So, two weeks ago, we talked about being Room Ready, and last week, we talked about Getting Into the Room. To round this series out, today we’re gonna get into that “other” way IN: Self-Taping.

Now, not every casting director offers the option of a self-taped submission. Further, not everyone who offers the option of a self-taped submission has the same philosophy on how it all should go down. But there are a few misconceptions about self-taping out there that I would love to dispel.

First and foremost, if you are certain that being asked to self-tape (especially if other actors are being invited in for prereads simultaneously) is an insult, I’d like to ask you to consider a different point of view.

I’ve been working in casting since February of 2003 and my area of specialty is low-budget indies. That now also means webseries, but it started out with a $25K SAG feature film as my first full casting project, and goes all the way up to Machinima’s Bite Me, which was a nonunion webseries season one, then acquired by Lionsgate and distributed to television, now union, with a $2.5M budget, which is huge for a “little webseries” that started out indie.

Most projects I’ve cast live in the $1M range. So, I work with a LOT of actors at the beginning of their game. I work with a lot of nonunion or union-eligible actors and I work with a lot of un-repped or starter-repped actors, as well as working with agents and managers of top-tier actors whose names you’d recognize. Obviously, many of the latter actors are “offer only” or “meeting only” status, but still… that’s my cred for this topic, for context.

In one of my first articles about self-taped auditions, I told y’all about this very smart Philadelphia-based actor who grabbed the sides from Showfax for an indie film I was casting, self-taped, put up the footage on YouTube, and emailed me a link. I thought that was a very clever way for him to be seen for the role (perhaps for us to consider as a local hire on a smaller role; I was not doing local casting, which is typical for another CD to cover), and I wrote about how I saw the footage, the director saw the footage, even two of the producers saw the footage.

To be fair, it was due to the novelty factor that it got so much attention back then, I’d say (the first call for self-taped auditions I put out for a young actor to play Ernest Borgnine’s grandson received 35 self-taped submissions), but also, we were all like, “Hey! Free audition!” since we didn’t have to rent space, bring together equipment, hire day crew, copy sides, and bring together sessions… but could still consider him for the role.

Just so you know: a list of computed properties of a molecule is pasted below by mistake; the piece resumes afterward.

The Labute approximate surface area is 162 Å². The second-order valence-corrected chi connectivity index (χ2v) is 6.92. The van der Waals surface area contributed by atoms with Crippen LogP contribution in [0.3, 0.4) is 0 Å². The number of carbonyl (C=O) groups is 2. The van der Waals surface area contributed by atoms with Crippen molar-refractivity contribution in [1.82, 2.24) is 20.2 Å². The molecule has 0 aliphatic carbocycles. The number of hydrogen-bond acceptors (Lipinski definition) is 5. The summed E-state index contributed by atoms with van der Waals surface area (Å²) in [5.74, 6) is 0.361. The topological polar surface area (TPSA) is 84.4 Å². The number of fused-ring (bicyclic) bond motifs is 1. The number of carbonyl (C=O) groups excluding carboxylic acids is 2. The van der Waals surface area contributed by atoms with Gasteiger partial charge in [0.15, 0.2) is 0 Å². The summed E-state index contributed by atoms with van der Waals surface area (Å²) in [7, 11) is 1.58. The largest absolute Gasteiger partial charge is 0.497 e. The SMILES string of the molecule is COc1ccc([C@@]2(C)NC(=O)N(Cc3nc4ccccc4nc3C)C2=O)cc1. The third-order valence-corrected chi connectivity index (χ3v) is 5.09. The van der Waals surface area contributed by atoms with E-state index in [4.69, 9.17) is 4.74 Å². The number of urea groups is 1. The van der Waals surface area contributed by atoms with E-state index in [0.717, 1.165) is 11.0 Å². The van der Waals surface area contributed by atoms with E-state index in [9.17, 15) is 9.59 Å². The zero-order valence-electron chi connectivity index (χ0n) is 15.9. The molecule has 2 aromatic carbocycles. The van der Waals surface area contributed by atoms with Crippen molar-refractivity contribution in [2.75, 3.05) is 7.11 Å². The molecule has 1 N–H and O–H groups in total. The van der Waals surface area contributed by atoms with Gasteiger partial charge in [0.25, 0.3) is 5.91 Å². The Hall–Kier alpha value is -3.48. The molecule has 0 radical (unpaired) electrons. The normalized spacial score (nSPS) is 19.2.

For us — in 2006 — it was like a shortcut to callbacks. A “pre-preread.” By the time he did get invited into the room on the project (if he did), it would be because he was absolutely a candidate, vs. the status of many pre-reading actors, who are called in off headshots that look nothing like them or from pitches or favors that get ’em a slot that really doesn’t help them on THIS project.

Ever since this savvy actor sent through a link to his audition at YouTube (a site I actually thought was *his* website, as it was the first time I visited the site, and it was only a few months old, at the time), I’ve offered up the option for actors to self-tape and submit themselves on almost every project I’ve cast. No matter what budget level, union status, location for casting… whatever! I offer it up whenever the production team will okay it.

Which means any time *I* offer it up, producers, the director, SOMEONE on the team above *me* is watching the footage. We wouldn’t have asked for it, otherwise. Do I have the same finger on the pulse of the casting community that I did 1999 to 2003, when I interviewed hundreds of CDs for my “Casting Qs” column in Backstage? Of course not. Do I still keep up with what dozens of CD friends are doing when it comes to self-taped footage (or other issues, frankly)? Of course.